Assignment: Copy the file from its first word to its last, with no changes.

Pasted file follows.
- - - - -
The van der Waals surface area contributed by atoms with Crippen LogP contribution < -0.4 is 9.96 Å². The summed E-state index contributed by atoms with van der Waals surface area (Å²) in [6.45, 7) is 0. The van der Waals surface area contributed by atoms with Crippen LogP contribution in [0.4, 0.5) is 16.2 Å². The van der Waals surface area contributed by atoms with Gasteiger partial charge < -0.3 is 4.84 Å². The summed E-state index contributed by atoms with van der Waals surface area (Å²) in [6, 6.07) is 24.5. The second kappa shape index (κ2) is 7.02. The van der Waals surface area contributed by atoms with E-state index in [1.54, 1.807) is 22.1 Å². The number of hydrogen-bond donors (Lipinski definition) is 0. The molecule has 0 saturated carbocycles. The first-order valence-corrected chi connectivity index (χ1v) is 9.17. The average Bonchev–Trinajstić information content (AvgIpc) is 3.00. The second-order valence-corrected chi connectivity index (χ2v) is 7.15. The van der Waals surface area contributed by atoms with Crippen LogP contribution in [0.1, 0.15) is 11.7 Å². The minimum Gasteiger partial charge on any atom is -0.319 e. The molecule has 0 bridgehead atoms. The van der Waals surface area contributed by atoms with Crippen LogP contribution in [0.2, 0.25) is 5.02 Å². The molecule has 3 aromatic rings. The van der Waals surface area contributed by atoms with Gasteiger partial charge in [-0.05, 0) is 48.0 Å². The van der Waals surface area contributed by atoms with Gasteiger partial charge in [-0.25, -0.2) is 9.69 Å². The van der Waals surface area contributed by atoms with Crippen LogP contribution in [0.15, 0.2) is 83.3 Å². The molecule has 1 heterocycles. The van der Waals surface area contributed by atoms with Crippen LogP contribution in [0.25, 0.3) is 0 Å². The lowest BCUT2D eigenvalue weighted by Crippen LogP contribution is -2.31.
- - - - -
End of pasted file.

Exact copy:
The van der Waals surface area contributed by atoms with Crippen LogP contribution < -0.4 is 9.96 Å². The summed E-state index contributed by atoms with van der Waals surface area (Å²) in [6.45, 7) is 0. The van der Waals surface area contributed by atoms with Crippen LogP contribution in [0.4, 0.5) is 16.2 Å². The van der Waals surface area contributed by atoms with Gasteiger partial charge < -0.3 is 4.84 Å². The summed E-state index contributed by atoms with van der Waals surface area (Å²) in [6, 6.07) is 24.5. The second kappa shape index (κ2) is 7.02. The van der Waals surface area contributed by atoms with E-state index in [1.54, 1.807) is 22.1 Å². The number of hydrogen-bond donors (Lipinski definition) is 0. The molecule has 0 saturated carbocycles. The first-order valence-corrected chi connectivity index (χ1v) is 9.17. The average Bonchev–Trinajstić information content (AvgIpc) is 3.00. The second-order valence-corrected chi connectivity index (χ2v) is 7.15. The van der Waals surface area contributed by atoms with Crippen LogP contribution in [0.1, 0.15) is 11.7 Å². The minimum Gasteiger partial charge on any atom is -0.319 e. The molecule has 0 bridgehead atoms. The van der Waals surface area contributed by atoms with Crippen LogP contribution in [0.2, 0.25) is 5.02 Å². The molecule has 3 aromatic rings. The van der Waals surface area contributed by atoms with Gasteiger partial charge in [-0.05, 0) is 48.0 Å². The van der Waals surface area contributed by atoms with Gasteiger partial charge in [-0.25, -0.2) is 9.69 Å². The van der Waals surface area contributed by atoms with Crippen LogP contribution in [0.15, 0.2) is 83.3 Å². The molecule has 1 heterocycles. The van der Waals surface area contributed by atoms with Crippen LogP contribution in [0.25, 0.3) is 0 Å². The lowest BCUT2D eigenvalue weighted by Crippen LogP contribution is -2.31.